Music on another level, an interview with Lou Reed

Originally published on January 12, 1992.

Lou Reed's brilliant new album, "Magic and Loss" (Sire), which arrives in stores on Tuesday, confirms that he is one of the few rock survivors of the '60s who is still getting better at what he does.     

What Reed has done over the course of a 25-year career is put the seemingly incompatible worlds of literature and rock on a collision course, and proven they not only can survive but even flourish together.

"It's supposed to get better," says the 47-year-old Reed, oblivious to the fact that many of his peers are long since dead, artistically if not physically. 'It's a continuum. The same person is involved, the same style."

Reed's revolutionary approach to rock emerged fully formed on his first album, "The Velvet Underground and Nico," released in 1967 when he was singer, songwriter and guitarist for the band.

"I was an English major in college (Syracuse University), for chrissakes," he says while sipping coffee in his hotel room on a recent morning in Chicago. "I ought to be able to put together a good lyric at the very least. It would be embarrassing if I couldn't."  

"And I really like rock. It's party stuff, dance stuff and R & B stuff that we all grew up on and loved. But I wanted something that would engage you mentally, that you could listen to on another level. I just thought that would be the perfect thing in rock 'n' roll. That 10 years from now you could still listen to one of my albums because it wasn`t just a party record, but something that would engage you emotionally, intellectually, if not spiritually, on the level that a novel can.

"And because you also have music going on, you could do something that no other form could do, especially if someone is listening on headphones. You could really get their attention, tell `em anything, do it any way, really take them someplace. You`re joining the voice in their head with your voice-there's no one else there.

"It's a really interesting situation that doesn't exist anywhere else, not even in movies. Now they have cassettes with authors reading the novel, with little sound effects and some music in the background. They're scratching at the door. Next they`ll come up with the idea of what I`ve been doing all along."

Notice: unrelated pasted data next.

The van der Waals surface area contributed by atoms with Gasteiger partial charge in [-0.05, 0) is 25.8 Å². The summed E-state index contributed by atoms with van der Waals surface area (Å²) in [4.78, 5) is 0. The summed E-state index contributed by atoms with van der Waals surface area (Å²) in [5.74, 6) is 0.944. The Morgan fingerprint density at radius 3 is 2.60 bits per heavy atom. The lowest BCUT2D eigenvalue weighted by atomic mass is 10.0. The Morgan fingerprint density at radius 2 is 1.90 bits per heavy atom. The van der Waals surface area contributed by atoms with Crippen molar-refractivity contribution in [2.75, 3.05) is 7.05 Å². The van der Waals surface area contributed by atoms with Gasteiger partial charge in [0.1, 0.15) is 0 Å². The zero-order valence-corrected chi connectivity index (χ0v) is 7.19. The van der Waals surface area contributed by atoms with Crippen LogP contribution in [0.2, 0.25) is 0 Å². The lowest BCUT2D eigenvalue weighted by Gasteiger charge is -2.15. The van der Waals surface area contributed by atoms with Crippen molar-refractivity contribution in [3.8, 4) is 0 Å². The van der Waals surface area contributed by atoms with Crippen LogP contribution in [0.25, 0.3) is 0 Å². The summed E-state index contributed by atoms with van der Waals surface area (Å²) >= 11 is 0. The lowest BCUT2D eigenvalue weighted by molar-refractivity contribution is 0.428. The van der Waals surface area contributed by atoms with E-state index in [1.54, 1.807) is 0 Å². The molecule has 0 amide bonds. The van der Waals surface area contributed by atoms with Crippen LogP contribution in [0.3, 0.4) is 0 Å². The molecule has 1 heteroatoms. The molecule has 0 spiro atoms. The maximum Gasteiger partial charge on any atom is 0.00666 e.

The night before, Reed had performed at the Goodman Theatre without his guitar or a band to back him up. He had committed what, for most rock performers, would be the equivalent of artistic suicide: reading from a newly published book of his collected lyrics. 

Reed, however, was accorded a standing ovation, and why not? Except for Bob Dylan, no songwriter has taken the rock lyric so far beyond the realm of hot girls, hot rods, cool surf and cold beers.

From his first album with the Velvets onward, Reed has shown a decided preference for subjects and characters-death, drugs, transvestites, pimps, prostitutes-that are about as welcome in pop music as the Black Death was in Medieval Europe. While Dylan pushed the rock lyric toward the surreal in the mid-'60s, Reed immersed it in the real by chronicling life in the dark, vile underbelly of his native New York City.

Among the lyrics Reed read from "Between Thought and Expression: Selected Lyrics of Lou Reed" (Hyperion, $18.95) during his Chicago appearance was "Heroin," a 1967 song so shocking for its time that it all but destroyed the Velvet Underground`s career just as it was beginning.

"I wrote this song in college," Reed said by way of introduction. "What do you think I was doing?... For 10 points..."

The listeners tittered nervously. Was he putting us on? Is this supposed to be a joke? How can anyone joke about heroin?    

Reed's deliberate, deadpan reading made it clear that it was anything but a laughing matter. Instead, the decades-old song still seemed scary, forbidding. 

"Heroin" is neither a sensational account of an overdose nor a celebration of getting high, but a vivid first-person narrative about a junkie's feelings of terror, power and confusion. It neither condones nor condemns, and is all the more chilling for its refusal to judge the drug or the user. Like the novels of William Burroughs and Nelson Algren before him, Reed's songs grant his collection of social misfits a measure of dignity even as their suffering and squalor are magnified.     

Frequently, the line between songwriter and subject becomes blurred, which only makes Reed's dark urban tales from the Velvet's days-"I`m Waiting for the Man," "Black Angel's Death Song," "Venus in Furs," "Chelsea Girls"-resonate more deeply. Later songs addressed drug and alcohol addictions, debilitating familial relationships and the violent breakup of a marriage.     

"I don't think I`ve backed away from any subject," Reed says. "Though I look back at some of it and say, 'Whoa!' I try to play fair. If I write that way about you, then when it comes to me, I have to write that way, too. That`s one of Lou's little rules. I've gotta play fair. I can't make myself come out the hero: 'You're all bad. Me, I'm cool.' Across the board, everybody has their bad day or their weakness. Nobody's perfect. We all know that. So it`s no big deal for me to say I`m not perfect by any stretch."    

But it is a big deal to lay bare those emotions on a pop record. Only a handful of performers have dared do it so consistently.

CHICAGO

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